IDEAS home Printed from https://ideas.repec.org/
MyIDEAS: Log in (now much improved!) to save this article

Expectations, learning, and the changing relationship between oil prices and the macroeconomy

  • Milani, Fabio

This paper estimates a structural general equilibrium model to investigate the changing relationship between the oil price and macroeconomic variables. The oil price, through the role of oil in production and consumption, affects aggregate demand and supply in the model. The assumption of rational expectations is relaxed in favor of learning. Oil prices, therefore, affect the economy through an additional channel, i.e. through their effect on the formation of agents' beliefs. The estimated learning dynamics indicates that economic agents' perceptions about the effects of oil prices on the economy have changed over time: oil prices were perceived to have large effects on output and inflation in the 1970s, but only milder effects after the mid-1980s. Since expectations play a large role in the determination of output and inflation, the effects of oil price increases on expectations can magnify the response of macroeconomic variables to oil price shocks. In the estimated model, in fact, the implied responses of output and inflation to oil price shocks were much more pronounced in the 1970s than in 2008. Therefore, through the time variation in the impact of oil prices on beliefs, the paper can successfully explain the observed weakening of the effects of oil price shocks on real activity and inflation.

If you experience problems downloading a file, check if you have the proper application to view it first. In case of further problems read the IDEAS help page. Note that these files are not on the IDEAS site. Please be patient as the files may be large.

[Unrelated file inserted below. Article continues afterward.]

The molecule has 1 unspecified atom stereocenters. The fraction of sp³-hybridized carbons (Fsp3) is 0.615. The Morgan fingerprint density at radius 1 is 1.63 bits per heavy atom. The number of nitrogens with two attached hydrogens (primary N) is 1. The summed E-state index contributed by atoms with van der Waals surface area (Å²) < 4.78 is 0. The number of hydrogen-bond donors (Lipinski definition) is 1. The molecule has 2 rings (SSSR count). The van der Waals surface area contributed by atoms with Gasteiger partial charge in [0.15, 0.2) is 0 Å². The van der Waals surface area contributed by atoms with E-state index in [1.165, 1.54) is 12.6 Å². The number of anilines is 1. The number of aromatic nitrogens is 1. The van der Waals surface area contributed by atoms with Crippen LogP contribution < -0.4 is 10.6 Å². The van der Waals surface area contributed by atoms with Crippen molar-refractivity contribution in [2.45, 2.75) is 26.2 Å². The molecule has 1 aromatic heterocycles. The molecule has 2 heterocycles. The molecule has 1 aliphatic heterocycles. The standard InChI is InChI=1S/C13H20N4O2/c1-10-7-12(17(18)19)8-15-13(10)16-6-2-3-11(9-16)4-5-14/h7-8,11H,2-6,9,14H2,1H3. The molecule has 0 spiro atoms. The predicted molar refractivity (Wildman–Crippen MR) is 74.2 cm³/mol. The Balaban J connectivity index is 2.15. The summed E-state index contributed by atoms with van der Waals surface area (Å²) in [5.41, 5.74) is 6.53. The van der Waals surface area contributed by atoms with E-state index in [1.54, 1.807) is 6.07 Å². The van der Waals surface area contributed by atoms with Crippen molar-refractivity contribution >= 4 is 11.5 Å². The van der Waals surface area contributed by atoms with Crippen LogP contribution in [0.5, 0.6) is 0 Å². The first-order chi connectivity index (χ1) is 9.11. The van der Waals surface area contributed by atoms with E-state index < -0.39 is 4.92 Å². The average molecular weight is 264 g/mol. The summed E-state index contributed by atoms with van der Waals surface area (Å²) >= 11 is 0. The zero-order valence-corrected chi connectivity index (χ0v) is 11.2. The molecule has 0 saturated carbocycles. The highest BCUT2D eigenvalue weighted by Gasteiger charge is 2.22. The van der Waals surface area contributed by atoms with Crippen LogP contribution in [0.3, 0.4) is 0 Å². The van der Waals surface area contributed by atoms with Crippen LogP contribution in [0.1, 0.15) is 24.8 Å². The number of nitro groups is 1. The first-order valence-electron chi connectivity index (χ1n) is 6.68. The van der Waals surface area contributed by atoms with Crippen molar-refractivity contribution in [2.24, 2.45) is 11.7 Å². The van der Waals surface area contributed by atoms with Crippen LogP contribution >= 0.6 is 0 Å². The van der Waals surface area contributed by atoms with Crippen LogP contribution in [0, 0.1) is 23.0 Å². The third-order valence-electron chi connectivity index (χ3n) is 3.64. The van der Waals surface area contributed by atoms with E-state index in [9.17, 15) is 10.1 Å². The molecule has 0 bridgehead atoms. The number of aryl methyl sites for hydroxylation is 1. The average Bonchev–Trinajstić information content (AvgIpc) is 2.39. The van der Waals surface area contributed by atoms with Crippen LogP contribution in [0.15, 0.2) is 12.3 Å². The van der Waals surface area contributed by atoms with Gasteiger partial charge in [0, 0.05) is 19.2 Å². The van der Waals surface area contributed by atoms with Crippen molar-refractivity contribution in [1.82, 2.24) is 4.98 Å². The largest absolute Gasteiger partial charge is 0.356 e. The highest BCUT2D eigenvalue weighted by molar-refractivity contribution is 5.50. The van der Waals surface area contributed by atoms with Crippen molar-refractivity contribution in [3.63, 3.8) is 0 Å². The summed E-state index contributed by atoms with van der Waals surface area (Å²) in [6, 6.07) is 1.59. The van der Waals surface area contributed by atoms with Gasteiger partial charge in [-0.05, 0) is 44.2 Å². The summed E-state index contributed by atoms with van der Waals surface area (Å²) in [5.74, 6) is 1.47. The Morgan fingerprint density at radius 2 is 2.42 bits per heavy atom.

File URL: http://www.sciencedirect.com/science/article/pii/S0140-9883(09)00090-5
Download Restriction: Full text for ScienceDirect subscribers only

As the access to this document is restricted, you may want to look for a different version under "Related research" (further below) or search for a different version of it.

Article provided by Elsevier in its journal Energy Economics.

Volume (Year): 31 (2009)
Issue (Month): 6 (November)
Pages: 827-837

as
in new window

Handle: RePEc:eee:eneeco:v:31:y:2009:i:6:p:827-837
Contact details of provider: Web page: http://www.elsevier.com/locate/eneco

References listed on IDEAS
Please report citation or reference errors to , or , if you are the registered author of the cited work, log in to your RePEc Author Service profile, click on "citations" and make appropriate adjustments.:

as in new window
  1. Evans, George W. & Honkapohja, Seppo, 2007. "Expectations, learning and monetary policy : an overview of recent research," Research Discussion Papers 32/2007, Bank of Finland.
  2. An, Sungbae & Schorfheide, Frank, 2005. "Bayesian Analysis of DSGE Models," CEPR Discussion Papers 5207, C.E.P.R. Discussion Papers.
  3. Richard Clarida & Jordi Gali & Mark Gertler, 1998. "Monetary Policy Rules and Macroeconomic Stability: Evidence and Some Theory," NBER Working Papers 6442, National Bureau of Economic Research, Inc.
  4. Frank Smets & Rafael Wouters, 2007. "Shocks and Frictions in US Business Cycles: A Bayesian DSGE Approach," American Economic Review, American Economic Association, vol. 97(3), pages 586-606, June.
  5. Jesús Fernández-Villaverde & Juan F. Rubio, 2003. "Comparing Dynamic Equilibrium Economies to Data," Levine's Working Paper Archive 506439000000000309, David K. Levine.
  6. Olivier J. Blanchard & Jordi Gali, 2007. "The Macroeconomic Effects of Oil Shocks: Why are the 2000s So Different from the 1970s?," NBER Working Papers 13368, National Bureau of Economic Research, Inc.
  7. Michael Bruno & Jeffrey D. Sachs, 1985. "Economics of Worldwide Stagflation," NBER Books, National Bureau of Economic Research, Inc, number brun85-1, September.